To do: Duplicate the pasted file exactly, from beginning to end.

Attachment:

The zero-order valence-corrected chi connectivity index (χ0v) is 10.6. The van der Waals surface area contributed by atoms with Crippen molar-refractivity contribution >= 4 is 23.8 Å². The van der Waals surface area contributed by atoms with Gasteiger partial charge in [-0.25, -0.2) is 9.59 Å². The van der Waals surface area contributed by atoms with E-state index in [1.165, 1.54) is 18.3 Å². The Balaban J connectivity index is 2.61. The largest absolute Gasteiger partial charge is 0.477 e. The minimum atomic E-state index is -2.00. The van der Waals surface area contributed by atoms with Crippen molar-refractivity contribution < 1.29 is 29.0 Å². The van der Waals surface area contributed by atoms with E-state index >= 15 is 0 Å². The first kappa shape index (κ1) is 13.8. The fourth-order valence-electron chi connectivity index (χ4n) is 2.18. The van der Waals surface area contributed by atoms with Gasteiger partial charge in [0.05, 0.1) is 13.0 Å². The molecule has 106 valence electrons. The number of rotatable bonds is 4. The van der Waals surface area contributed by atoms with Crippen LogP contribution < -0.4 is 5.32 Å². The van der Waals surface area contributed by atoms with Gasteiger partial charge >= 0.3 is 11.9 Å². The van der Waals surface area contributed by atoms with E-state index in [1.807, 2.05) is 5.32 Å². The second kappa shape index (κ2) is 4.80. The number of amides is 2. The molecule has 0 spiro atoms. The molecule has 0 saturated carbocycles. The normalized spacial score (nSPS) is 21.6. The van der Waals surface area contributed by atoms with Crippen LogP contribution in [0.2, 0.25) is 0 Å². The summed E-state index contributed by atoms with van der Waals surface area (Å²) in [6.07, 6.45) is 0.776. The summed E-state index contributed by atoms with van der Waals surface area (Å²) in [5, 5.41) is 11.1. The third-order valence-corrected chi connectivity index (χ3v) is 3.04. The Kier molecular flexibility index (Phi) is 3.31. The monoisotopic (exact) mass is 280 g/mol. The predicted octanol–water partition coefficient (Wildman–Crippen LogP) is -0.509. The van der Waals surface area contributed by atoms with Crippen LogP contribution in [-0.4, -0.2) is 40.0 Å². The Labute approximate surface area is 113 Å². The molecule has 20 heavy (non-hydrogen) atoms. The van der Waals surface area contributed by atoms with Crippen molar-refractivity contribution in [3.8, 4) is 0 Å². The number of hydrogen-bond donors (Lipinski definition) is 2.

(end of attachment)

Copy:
The zero-order valence-corrected chi connectivity index (χ0v) is 10.6. The van der Waals surface area contributed by atoms with Crippen molar-refractivity contribution >= 4 is 23.8 Å². The van der Waals surface area contributed by atoms with Gasteiger partial charge in [-0.25, -0.2) is 9.59 Å². The van der Waals surface area contributed by atoms with E-state index in [1.165, 1.54) is 18.3 Å². The Balaban J connectivity index is 2.61. The largest absolute Gasteiger partial charge is 0.477 e. The minimum atomic E-state index is -2.00. The van der Waals surface area contributed by atoms with Crippen molar-refractivity contribution < 1.29 is 29.0 Å². The van der Waals surface area contributed by atoms with E-state index >= 15 is 0 Å². The first kappa shape index (κ1) is 13.8. The fourth-order valence-electron chi connectivity index (χ4n) is 2.18. The van der Waals surface area contributed by atoms with Gasteiger partial charge in [0.05, 0.1) is 13.0 Å². The molecule has 106 valence electrons. The number of rotatable bonds is 4. The van der Waals surface area contributed by atoms with Crippen LogP contribution < -0.4 is 5.32 Å². The van der Waals surface area contributed by atoms with Gasteiger partial charge >= 0.3 is 11.9 Å². The van der Waals surface area contributed by atoms with E-state index in [1.807, 2.05) is 5.32 Å². The second kappa shape index (κ2) is 4.80. The number of amides is 2. The molecule has 0 spiro atoms. The molecule has 0 saturated carbocycles. The normalized spacial score (nSPS) is 21.6. The van der Waals surface area contributed by atoms with Crippen LogP contribution in [0.2, 0.25) is 0 Å². The summed E-state index contributed by atoms with van der Waals surface area (Å²) in [6.07, 6.45) is 0.776. The summed E-state index contributed by atoms with van der Waals surface area (Å²) in [5, 5.41) is 11.1. The third-order valence-corrected chi connectivity index (χ3v) is 3.04. The Kier molecular flexibility index (Phi) is 3.31. The monoisotopic (exact) mass is 280 g/mol. The predicted octanol–water partition coefficient (Wildman–Crippen LogP) is -0.509. The van der Waals surface area contributed by atoms with Crippen LogP contribution in [-0.4, -0.2) is 40.0 Å². The Labute approximate surface area is 113 Å². The molecule has 20 heavy (non-hydrogen) atoms. The van der Waals surface area contributed by atoms with Crippen molar-refractivity contribution in [3.8, 4) is 0 Å². The number of hydrogen-bond donors (Lipinski definition) is 2.